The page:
Normally, the California Democratic Party's executive board meetings are tame events that don't garner much notice. That wasn't the case this past weekend in Anaheim when a resolution by a newly formed grassroots group effectively split the party in two.
The Courage Campaign, which sees itself as a rallying force of sorts for the more progressive factions of the Democratic Party, spent two weeks spearheading a last-minute push to censure Sen. Dianne Feinstein over a series of controversial votes, and activists from throughout the state were prepared for a confrontation. [Full disclosure: This reporter did some contract work several weeks ago for the Courage Campaign.]
Ultimately, procedural rules kept the resolution from being considered, but the battle over the resolution exposed rifts within the party, with activists and party traditionalists going at it in the halls of the Anaheim Sheraton.
Frustration over Feinstein's voting record has been simmering within some Democratic organizations and reached a head earlier this month when she voted to confirm Judge Michael Mukasey as U.S. attorney general despite his refusal to condemn torture or the inhumane practice known as waterboarding. Feinstein was roundly criticized not only by state Democratic organizations but also by national groups like MoveOn.org, Democracy for America and Progressive Democrats of America.
At last week's meeting, however, pushback from within the party was robust. Opponents of the censure positioned themselves in front of cameras and grabbed at signs supporting the resolution. There were even reports of shoving matches leading up to the hearings.
Ultimately, the censure's supporters never got the chance to formally present their resolution. John Hanna, chair of the Resolutions Committee, explained that because the censure was offered late, it required unanimous consent from committee members in order to be heard--and it was far from meeting that requirement.
'The censure resolution was objected to by most of the committee,' Hanna said.
Hanna defended the lack of official action, saying that while there was concern over Feinstein's recent votes, 'there was little enthusiasm for censure... and many members see the party's role as one of supporting our nominees, not attacking them.'
There were attempts to compromise, however. Hanna, Resolutions Committee member Brian Leubitz and Rules Committee Chair Garry Shay worked behind the scenes to, as Leubitz described, 'pass a resolution that would have sent a clear message that Sen. Feinstein needs to work harder to communicate with the Democratic Party and the base of our party.' But pressure from party officials and an uncompromising pro-censure group scuttled any efforts to pass a conciliatory resolution.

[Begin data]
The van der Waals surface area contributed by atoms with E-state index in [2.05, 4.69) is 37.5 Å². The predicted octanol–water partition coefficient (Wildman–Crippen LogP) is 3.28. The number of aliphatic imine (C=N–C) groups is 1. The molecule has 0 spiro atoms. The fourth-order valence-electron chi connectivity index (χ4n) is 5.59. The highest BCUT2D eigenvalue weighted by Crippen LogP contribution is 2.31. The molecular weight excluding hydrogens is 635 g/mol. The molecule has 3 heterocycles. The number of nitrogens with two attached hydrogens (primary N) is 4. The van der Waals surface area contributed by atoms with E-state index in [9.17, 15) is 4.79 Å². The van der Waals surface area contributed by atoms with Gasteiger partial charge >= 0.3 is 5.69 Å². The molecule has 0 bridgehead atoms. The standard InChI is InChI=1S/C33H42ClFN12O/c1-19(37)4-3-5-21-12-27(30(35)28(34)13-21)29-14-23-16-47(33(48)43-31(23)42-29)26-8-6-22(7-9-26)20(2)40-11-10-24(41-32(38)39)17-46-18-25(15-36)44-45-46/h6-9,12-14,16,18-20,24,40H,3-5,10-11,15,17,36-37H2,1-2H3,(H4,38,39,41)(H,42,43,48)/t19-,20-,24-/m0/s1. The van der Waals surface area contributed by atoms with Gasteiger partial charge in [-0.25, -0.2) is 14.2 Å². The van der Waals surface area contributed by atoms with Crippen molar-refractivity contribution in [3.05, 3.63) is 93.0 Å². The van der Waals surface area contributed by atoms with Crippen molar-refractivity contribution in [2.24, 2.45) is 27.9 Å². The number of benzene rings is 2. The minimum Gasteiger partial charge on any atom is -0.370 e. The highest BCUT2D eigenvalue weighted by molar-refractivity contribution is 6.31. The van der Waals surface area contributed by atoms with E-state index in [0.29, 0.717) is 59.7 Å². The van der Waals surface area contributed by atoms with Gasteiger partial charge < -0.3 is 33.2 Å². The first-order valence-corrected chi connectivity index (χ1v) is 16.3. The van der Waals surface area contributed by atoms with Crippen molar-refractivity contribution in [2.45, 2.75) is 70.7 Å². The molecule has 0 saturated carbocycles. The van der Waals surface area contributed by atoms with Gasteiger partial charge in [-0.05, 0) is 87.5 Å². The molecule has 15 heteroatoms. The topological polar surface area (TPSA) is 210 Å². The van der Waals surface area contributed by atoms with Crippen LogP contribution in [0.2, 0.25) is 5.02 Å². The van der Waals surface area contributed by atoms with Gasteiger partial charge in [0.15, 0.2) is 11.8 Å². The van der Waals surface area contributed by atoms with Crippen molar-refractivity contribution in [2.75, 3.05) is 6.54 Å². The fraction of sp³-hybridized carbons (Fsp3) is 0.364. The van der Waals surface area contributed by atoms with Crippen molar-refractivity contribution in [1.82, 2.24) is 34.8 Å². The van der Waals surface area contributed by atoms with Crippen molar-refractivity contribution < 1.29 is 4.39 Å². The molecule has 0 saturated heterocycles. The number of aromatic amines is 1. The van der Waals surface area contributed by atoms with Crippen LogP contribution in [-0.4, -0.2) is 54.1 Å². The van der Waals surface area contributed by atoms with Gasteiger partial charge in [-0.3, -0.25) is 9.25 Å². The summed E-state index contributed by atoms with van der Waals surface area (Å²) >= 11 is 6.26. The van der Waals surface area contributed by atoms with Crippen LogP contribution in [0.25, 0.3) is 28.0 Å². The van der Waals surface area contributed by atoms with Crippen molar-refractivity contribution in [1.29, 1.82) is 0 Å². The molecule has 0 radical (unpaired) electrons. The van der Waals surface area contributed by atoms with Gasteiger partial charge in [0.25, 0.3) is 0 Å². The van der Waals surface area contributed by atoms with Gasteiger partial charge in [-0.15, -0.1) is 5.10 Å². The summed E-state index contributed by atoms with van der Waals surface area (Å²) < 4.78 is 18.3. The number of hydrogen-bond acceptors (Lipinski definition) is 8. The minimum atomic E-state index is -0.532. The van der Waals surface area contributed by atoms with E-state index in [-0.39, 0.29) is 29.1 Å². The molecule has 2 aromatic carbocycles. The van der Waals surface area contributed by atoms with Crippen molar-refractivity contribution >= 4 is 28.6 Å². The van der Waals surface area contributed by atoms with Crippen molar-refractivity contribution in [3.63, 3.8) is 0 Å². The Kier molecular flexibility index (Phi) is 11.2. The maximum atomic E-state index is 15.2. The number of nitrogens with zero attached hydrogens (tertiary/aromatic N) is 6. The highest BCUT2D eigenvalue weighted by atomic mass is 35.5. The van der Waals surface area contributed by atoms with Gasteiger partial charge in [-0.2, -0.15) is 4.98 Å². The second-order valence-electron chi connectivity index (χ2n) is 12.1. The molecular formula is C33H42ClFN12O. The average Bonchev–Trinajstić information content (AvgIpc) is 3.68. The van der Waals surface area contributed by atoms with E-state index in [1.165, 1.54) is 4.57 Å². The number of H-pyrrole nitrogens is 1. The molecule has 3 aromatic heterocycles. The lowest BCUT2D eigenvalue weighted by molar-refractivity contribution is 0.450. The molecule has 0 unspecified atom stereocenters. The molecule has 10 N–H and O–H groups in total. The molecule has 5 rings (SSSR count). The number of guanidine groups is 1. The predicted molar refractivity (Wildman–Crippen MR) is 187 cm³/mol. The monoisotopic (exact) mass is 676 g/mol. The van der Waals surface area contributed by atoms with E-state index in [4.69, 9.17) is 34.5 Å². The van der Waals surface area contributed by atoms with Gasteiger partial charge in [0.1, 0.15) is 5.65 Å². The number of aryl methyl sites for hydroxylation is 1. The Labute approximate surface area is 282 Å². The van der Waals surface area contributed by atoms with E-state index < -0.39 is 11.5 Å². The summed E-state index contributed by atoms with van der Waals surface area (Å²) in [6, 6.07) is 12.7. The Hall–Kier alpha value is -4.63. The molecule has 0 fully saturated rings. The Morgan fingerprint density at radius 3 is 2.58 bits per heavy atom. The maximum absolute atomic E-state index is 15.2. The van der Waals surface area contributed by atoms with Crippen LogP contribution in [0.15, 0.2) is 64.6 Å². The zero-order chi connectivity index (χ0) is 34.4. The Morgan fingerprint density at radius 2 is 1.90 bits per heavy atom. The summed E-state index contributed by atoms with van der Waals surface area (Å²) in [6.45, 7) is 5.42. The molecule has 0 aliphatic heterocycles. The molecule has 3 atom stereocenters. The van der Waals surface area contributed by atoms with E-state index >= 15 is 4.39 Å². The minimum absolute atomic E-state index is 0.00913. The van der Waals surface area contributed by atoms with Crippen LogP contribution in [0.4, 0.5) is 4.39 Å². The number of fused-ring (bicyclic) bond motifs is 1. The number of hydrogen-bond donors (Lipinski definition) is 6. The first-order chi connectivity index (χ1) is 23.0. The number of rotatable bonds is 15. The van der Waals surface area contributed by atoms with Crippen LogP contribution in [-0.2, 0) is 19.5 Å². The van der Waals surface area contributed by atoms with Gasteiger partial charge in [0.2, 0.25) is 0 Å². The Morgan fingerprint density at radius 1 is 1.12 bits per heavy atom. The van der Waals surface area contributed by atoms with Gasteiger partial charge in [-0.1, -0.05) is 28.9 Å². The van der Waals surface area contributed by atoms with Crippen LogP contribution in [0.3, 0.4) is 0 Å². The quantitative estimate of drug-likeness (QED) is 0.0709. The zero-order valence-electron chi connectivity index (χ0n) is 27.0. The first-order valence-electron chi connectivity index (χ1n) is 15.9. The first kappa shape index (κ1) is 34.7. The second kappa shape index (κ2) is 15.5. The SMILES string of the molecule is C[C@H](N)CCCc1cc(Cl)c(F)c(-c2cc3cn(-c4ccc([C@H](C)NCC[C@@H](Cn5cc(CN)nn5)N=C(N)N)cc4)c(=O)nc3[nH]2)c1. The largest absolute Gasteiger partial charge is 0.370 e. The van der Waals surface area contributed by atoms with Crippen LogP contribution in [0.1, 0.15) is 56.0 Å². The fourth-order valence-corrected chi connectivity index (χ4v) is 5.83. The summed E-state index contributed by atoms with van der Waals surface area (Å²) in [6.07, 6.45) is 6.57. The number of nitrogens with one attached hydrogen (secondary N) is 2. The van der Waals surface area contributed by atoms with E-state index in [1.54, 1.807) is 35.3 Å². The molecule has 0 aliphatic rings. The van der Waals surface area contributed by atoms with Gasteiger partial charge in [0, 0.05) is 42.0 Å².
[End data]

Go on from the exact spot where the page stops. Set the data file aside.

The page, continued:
Immediately after the resolution's failure, supporters and opponents trumpeted the outcome as a victory. Eden James, managing director for the Courage Campaign, said the resolution 'definitely changed the conversation'--about the degree to which elected officials will be held accountable by the Democratic Party--'and the conversation will continue until Senator Feinstein is willing to engage in an open and direct dialogue with Democrats.'
Steven Maviglio, deputy chief of staff to state Assembly Speaker Fabian Núñez, countered that the committee's lack of support for the resolution was a victory over the kind of activism that undermines the party's goals. 'Common sense prevailed over emotion,' he said. 'Party veterans were able to convince the über-left of the party that attacking a senator that's on their side 90 percent of the time played into the hands of the Republicans.'
Courage Campaign chair Rick Jacobs insisted that regardless of the fate of the resolution, Democrats critical of Feinstein sent an important message: 'An enormous amount of frustration with the senator, with recent votes in particular, boiled over within the system,' Jacobs said. 'Thirty-two thousand people signed a petition supporting censure. Several caucuses... probably representing about 40 percent of the party, endorsed censure.'
Jacobs also pointed out that the issue wasn't dead. The resolution will automatically be reconsidered at the next executive board meeting. Activists paint what happened last weekend as an opening salvo in a broader campaign to reform the way elected officials behave and the Democratic Party operates.
'What happens next is going to be more important,' Jacobs said. 'The message was delivered.... The entire weekend was taken up by this, even though the party structure used its rules to prevent it being discussed or voted on.
'Wouldn't you think [committee members] would want a vote?' Jacobs added. 'If you're so sure, then let it be heard--let people vote.'
Lucas O'Connor blogs at Calitics.com.